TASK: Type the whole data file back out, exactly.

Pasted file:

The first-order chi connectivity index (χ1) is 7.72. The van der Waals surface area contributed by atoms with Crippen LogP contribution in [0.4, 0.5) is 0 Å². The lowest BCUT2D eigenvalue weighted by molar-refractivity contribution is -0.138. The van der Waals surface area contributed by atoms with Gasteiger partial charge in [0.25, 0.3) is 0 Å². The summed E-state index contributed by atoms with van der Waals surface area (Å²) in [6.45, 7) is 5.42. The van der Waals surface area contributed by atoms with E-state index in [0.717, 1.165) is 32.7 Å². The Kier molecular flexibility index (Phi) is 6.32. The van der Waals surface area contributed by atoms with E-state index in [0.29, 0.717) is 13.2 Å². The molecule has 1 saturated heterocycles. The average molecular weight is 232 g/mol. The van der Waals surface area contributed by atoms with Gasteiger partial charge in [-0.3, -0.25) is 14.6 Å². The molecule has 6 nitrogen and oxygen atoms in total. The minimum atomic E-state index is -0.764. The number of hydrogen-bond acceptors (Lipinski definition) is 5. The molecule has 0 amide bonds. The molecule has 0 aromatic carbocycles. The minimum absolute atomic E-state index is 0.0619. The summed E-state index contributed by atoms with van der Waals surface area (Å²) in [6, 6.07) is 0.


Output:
The first-order chi connectivity index (χ1) is 7.72. The van der Waals surface area contributed by atoms with Crippen LogP contribution in [0.4, 0.5) is 0 Å². The lowest BCUT2D eigenvalue weighted by molar-refractivity contribution is -0.138. The van der Waals surface area contributed by atoms with Gasteiger partial charge in [0.25, 0.3) is 0 Å². The summed E-state index contributed by atoms with van der Waals surface area (Å²) in [6.45, 7) is 5.42. The van der Waals surface area contributed by atoms with E-state index in [0.717, 1.165) is 32.7 Å². The Kier molecular flexibility index (Phi) is 6.32. The van der Waals surface area contributed by atoms with E-state index in [0.29, 0.717) is 13.2 Å². The molecule has 1 saturated heterocycles. The average molecular weight is 232 g/mol. The van der Waals surface area contributed by atoms with Gasteiger partial charge in [-0.3, -0.25) is 14.6 Å². The molecule has 6 nitrogen and oxygen atoms in total. The minimum atomic E-state index is -0.764. The number of hydrogen-bond acceptors (Lipinski definition) is 5. The molecule has 0 amide bonds. The molecule has 0 aromatic carbocycles. The minimum absolute atomic E-state index is 0.0619. The summed E-state index contributed by atoms with van der Waals surface area (Å²) in [6, 6.07) is 0.